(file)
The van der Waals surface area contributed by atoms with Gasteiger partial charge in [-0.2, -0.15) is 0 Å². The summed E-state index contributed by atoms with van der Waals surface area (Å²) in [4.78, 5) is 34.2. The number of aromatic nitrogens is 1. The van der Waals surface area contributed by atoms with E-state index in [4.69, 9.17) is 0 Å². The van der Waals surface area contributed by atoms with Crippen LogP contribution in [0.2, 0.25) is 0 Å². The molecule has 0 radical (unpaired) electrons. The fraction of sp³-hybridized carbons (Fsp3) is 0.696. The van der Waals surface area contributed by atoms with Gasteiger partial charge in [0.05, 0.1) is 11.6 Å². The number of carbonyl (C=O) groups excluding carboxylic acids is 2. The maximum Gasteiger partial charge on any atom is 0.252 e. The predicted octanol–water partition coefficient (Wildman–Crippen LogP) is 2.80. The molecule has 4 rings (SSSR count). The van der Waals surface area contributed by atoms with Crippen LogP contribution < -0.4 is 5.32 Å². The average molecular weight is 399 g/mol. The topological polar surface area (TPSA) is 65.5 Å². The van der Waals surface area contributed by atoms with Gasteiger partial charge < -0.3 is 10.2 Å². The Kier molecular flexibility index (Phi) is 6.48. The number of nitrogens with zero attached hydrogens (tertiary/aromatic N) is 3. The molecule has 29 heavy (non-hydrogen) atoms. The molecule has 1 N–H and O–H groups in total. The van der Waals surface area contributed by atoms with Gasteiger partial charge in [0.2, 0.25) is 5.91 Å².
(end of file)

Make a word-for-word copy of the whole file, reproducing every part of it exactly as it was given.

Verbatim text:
The van der Waals surface area contributed by atoms with Gasteiger partial charge in [-0.2, -0.15) is 0 Å². The summed E-state index contributed by atoms with van der Waals surface area (Å²) in [4.78, 5) is 34.2. The number of aromatic nitrogens is 1. The van der Waals surface area contributed by atoms with E-state index in [4.69, 9.17) is 0 Å². The van der Waals surface area contributed by atoms with Crippen LogP contribution in [0.2, 0.25) is 0 Å². The molecule has 0 radical (unpaired) electrons. The fraction of sp³-hybridized carbons (Fsp3) is 0.696. The van der Waals surface area contributed by atoms with Gasteiger partial charge in [0.05, 0.1) is 11.6 Å². The number of carbonyl (C=O) groups excluding carboxylic acids is 2. The maximum Gasteiger partial charge on any atom is 0.252 e. The predicted octanol–water partition coefficient (Wildman–Crippen LogP) is 2.80. The molecule has 4 rings (SSSR count). The van der Waals surface area contributed by atoms with Crippen LogP contribution < -0.4 is 5.32 Å². The average molecular weight is 399 g/mol. The topological polar surface area (TPSA) is 65.5 Å². The van der Waals surface area contributed by atoms with Gasteiger partial charge < -0.3 is 10.2 Å². The Kier molecular flexibility index (Phi) is 6.48. The number of nitrogens with zero attached hydrogens (tertiary/aromatic N) is 3. The molecule has 29 heavy (non-hydrogen) atoms. The molecule has 1 N–H and O–H groups in total. The van der Waals surface area contributed by atoms with Gasteiger partial charge in [0.2, 0.25) is 5.91 Å².